Happy Holidays, Merry Christmas, Happy Hanukah, Joyous Kwanza.  There is much debate this year about holiday greetings.  I find it fascinating that we can get all worked up about the words shared in a store as we buy, buy, buy in the name of Jesus.  Christmas is not preserved and Christ is not kept in Christmas by the words we use as we bury ourselves in debt to buy things for other people to add to the stuff that already possesses them.  Here is a plan to keep Christ in Christmas no matter what words you use.


Do not leave worship out of your holiday plans!  After all, Christmas is the celebration of the birth of Jesus.  Why not go to church and thank God for this special child.  Also have moments of worship at home.  You do not have to peach (if you have children, they will tell you that you already preach enough), but you should spend time in prayer and study.  If you have children, include them in special story times, light a family advent wreath, pray together.  The church library and most bookstores have resources readily available for this.


Jesus preached that the Sabbath was made for man, therefore, it also translates that Christmas is made for us as well and not the other way around.  Do not let the holidays take over your life.  Say “no” to some of the demands that will wear you out physically, emotionally and spiritually.  Remember the scene of a quiet stable, with shepherds gathered around, all is calm, all is peaceful.  Create space during this season for calm and peace in your home.  It will be a gift long treasured and may even become shared all year long.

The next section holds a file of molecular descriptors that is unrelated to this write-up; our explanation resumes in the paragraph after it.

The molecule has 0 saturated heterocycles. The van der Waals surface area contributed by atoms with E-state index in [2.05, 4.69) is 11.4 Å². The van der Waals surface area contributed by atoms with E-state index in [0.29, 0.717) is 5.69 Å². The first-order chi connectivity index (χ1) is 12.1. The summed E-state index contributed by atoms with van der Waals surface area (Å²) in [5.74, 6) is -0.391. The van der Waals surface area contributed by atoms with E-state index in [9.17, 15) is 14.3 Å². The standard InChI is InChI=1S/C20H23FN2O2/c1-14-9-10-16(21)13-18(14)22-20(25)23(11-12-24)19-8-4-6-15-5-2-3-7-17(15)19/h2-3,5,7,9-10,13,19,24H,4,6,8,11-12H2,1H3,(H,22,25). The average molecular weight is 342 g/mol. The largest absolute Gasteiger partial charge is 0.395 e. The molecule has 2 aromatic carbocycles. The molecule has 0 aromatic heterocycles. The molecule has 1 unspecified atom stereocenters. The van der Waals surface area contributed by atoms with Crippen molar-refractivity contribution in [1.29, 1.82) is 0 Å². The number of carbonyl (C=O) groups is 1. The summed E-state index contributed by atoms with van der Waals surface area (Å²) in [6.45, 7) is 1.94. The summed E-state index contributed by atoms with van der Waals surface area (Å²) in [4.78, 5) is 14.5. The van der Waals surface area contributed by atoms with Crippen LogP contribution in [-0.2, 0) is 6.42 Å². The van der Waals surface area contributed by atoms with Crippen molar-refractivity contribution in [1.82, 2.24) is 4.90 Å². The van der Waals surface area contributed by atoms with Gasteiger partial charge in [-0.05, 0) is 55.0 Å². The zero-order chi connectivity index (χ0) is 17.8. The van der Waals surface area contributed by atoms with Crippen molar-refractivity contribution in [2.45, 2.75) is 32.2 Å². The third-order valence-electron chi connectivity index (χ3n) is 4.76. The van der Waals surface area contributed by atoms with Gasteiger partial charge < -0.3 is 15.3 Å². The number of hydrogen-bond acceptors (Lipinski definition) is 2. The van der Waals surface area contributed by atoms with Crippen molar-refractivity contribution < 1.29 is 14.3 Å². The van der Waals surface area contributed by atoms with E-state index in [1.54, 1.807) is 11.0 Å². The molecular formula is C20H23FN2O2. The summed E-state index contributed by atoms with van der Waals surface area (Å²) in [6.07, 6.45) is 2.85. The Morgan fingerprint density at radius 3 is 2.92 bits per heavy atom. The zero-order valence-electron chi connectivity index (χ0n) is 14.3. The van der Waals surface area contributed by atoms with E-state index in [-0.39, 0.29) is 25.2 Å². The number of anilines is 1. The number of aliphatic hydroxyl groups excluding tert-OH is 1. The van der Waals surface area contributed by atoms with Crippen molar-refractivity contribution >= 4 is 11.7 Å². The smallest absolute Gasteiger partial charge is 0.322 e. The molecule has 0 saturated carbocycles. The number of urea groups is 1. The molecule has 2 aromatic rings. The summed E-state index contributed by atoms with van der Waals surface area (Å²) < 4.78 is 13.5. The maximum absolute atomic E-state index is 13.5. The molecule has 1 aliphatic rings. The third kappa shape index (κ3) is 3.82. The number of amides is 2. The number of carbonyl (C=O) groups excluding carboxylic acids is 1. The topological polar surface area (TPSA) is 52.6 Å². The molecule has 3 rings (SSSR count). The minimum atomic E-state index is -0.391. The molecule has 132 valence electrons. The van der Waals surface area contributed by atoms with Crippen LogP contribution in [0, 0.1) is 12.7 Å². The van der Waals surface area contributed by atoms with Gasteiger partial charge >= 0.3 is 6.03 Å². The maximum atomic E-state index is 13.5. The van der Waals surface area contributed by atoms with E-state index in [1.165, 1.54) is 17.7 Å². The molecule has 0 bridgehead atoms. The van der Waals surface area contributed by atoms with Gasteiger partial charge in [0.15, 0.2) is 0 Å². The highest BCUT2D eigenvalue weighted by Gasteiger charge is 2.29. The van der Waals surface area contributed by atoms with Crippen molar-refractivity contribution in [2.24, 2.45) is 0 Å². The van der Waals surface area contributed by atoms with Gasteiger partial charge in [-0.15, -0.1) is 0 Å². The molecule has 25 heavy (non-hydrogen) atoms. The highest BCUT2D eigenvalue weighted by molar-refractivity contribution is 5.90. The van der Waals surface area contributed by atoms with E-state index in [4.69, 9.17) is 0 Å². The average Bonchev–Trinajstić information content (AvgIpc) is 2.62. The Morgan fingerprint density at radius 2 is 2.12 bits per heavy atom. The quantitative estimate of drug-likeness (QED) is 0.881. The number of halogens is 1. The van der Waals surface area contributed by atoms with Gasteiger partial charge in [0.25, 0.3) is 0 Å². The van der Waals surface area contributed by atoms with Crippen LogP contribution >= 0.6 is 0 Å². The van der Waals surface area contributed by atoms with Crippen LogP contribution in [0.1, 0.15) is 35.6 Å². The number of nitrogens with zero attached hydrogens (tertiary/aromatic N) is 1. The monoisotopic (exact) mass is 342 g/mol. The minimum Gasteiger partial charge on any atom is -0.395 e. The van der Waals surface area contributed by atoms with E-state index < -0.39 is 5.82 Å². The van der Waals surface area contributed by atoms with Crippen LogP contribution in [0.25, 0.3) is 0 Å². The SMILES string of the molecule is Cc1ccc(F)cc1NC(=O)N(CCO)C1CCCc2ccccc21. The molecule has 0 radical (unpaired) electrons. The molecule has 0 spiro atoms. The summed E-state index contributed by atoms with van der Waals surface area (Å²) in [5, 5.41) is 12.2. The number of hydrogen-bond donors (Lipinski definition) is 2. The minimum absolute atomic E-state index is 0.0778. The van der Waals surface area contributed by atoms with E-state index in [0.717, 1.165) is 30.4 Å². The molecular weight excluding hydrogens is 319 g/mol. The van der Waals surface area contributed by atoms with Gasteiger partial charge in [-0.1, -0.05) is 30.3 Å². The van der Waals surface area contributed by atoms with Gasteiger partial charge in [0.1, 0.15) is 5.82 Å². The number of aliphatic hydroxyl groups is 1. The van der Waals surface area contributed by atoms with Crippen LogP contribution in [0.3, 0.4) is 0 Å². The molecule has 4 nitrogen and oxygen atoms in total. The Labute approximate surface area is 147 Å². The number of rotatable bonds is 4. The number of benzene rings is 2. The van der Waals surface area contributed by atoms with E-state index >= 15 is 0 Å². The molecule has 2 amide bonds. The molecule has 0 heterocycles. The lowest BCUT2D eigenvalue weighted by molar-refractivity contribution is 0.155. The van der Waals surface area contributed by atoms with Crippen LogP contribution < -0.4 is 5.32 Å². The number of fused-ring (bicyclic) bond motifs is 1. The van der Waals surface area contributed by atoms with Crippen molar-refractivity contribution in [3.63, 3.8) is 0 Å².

Share the value of gift giving, not by spending more and more, but by sharing special gifts that will have meaning.  Children are capable of understanding the importance of sharing with others at an early age.  Make the holiday about giving gifts to others rather than merely about what they want Santa to bring to them.  Take the child to pick out a toy to give away to Toys For Tots, or pick an angel from a tree and fill the need for someone else.  Try to select someone about the same age as your child, someone who probably shares the same likes and dislikes.  Help them select something to give away.  That can become a tradition that the child will treasure all of their lives.


As for other gifts, make them more personal.  Focus on the reason we share gifts this time of year.  We give gifts because we have been given a very special gift.  If we take the time to really give from our hearts to each other, we may find it more satisfying than buying huge piles of stuff that will be set aside before the next year ends.  If you feel the person would understand and appreciate the gift, try giving a gift in their name to their favorite charity, or try a variety of other choices such as Habitat for Humanity, Project Heifer, Bread of the World or even Week of Compassion.


Do not buy into the war of words over the proper greeting for this time of year.  The purpose of the season is to share love, hope, and peace for all peoples.  This is best done, not with words, but with actions.  A wise early Christian told his flock that they should preach the Gospel at all times, and that only when necessary should they use words.  The love of God in Christ will be far more visible when a small number act out of love and charity than if all the nation shouted  “Merry Christmas” at the same time.  Let your actions express the joy of the season and the right words will follow.


Shalom and Merry Christmas to all,    Darrell